Are Singapore, Indonesia bank stocks worth it? Apparently, they are
Lion City's export surge means it could well see 3% GDP growth in the next 12 months
I have admired Singapore for its fairy tale rise from a somnolent British colony on the southern tip of Malaya to its role as the financial, aviation, retail and technology hub of Southeast Asia. In the past decade, I have happily braved the perennial afternoon rain and monsoon humidity, the crowds at Changi and the retail razzmatazz on Orchard Road to invest in pre-IPO deals in Singapore industrial property and office Reits. With a per capita income of $50,000, an Anglo-Saxon legal pedigree, a famously uncorrupt government led by the son of the legendary Lee Kwan Yew, a magnet for the world's smart money flows, minimal inflation, the most credible central bank (MAS) and currency (Sing dollar) in Southeast Asia, Singapore is the world's most successful and best managed city-state, a AAA sovereign credit, a modern Titian's Venice or Rembrandt's Amsterdam (though we don't do art, la!).
Singapore's recent export surge mean the Lion City could well see three per cent GDP growth in the next 12 months. The Singapore dollar is now once again undervalued as King Dollar swoons. Money supply and bank loan growth has accelerated, a bullish omen for the Straits Times index. Banking profits and net interest margins have begun to rise. China and India's stellar growth has powered an uptick in Asian trade volumes, whose leveraged proxy is the Strait Times index even as its market breath and momentum rises.
Singapore's Straits Times index and country index fund has risen 14 per cent in 2017 as the Monetary Authority of Singapore (MAS) has opted for easy money to combat deflation risk and boost economic growth. The MAS also tracks central bank easing in China, Indonesia, Taiwan and even India in the past 12 months.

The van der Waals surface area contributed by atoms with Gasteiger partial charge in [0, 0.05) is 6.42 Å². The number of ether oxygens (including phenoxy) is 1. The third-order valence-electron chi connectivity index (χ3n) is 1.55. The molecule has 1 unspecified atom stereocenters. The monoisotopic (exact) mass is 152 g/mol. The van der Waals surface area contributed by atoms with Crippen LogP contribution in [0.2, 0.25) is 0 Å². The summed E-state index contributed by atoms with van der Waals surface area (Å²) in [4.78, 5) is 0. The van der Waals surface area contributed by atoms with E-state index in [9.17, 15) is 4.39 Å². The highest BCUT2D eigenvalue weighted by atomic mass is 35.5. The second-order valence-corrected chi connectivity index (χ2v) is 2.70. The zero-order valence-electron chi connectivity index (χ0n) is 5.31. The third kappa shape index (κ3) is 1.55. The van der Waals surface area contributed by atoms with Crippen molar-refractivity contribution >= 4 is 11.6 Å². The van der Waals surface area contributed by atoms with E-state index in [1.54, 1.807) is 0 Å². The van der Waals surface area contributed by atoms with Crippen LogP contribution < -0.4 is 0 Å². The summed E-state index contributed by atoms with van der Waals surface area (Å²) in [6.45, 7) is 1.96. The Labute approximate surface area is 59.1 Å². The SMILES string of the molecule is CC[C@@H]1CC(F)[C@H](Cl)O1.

DBS Group, the flagship Temasek owned bank that is the largest financial institution in Southeast Asia, has been my favourite Singapore money centre bank investment since July 2016. Piyush Gupta has transformed DBS' bottom line via cost cutting as net interest margins and loan yields fatten. DBS and United Overseas Bank (UOB) are both ideal proxies for Singapore's economic, earnings and stock buyback cycle. Singapore banks have also built large fee generating wealth management businesses and have largely written off busted oil, gas and commodities loans. A steeper US Treasury yield curve will be bullish for net interest margins and EPS growth in DBS, UOB and OCBC, which has also bought its own undervalued shares. Singapore banks also offer some of Southeast Asia finance's highest free cash flow yield, at 10-12 per cent.
Indonesia's reformist President Jokowi Widodo, the recent tax amnesty and surge in private wealth creation also makes me bullish on Indonesian banks. In 1998, Indonesia's banking system was bankrupt as Jakarta was forced to negotiate an emergency lifeline from the IMF, mobs attacked Chinese owned businesses in Java and President Suharto's 34-year-old kleptocratic dictatorship imploded. Now Indonesia is the world's most robust Muslim majority parliamentary democracy, a colossus of 260 million people whose middle class will happily throng four-star hotels in the holy city of Makkah.
Indonesia's largest retail and consumer bank is Bank of Central Asia. The eight per cent fall in Bank of Central Asia (BCA) shares was due to a cut in its MSCI Indonesia index weighing, not any slip up in its operating profits. Digital/consumer banking will power BCA earnings growth in the next three years. True, BCA is expensive at 17 times forward earnings but high growth consumer banks in consensus darling emerging markets like India and Indonesia are never cheap. Bank Rakyat, which boards the largest branch/mobile banking network in Indonesia could well be an alternative to Bank of Central Asia. Bank Rakyat trades at a modest 12 times forward earnings even though it has grown its deposit base faster than either BCA or Bank Mandiri.
I have never invested in Malaysia, as so many Gulf investors have lost fortunes in the KL property market and Bursa. As crude oil plunges to $48, it makes even less sense to invest in Southeast Asia's only oil and LNG exporter. Najib Razzak's political woes, the free-fall in the ringgit and the 1MDB sovereign wealth scandal further erode the investment case for Malaysia - at least for now. Thailand has been a far more profitable emerging market country pick than Malaysia, let by the 25 per cent sizzle in Krung Thai Bank and Bangkok Bank.
The writer is a global equities strategist and fund manager. He can be contacted at firstname.lastname@example.org
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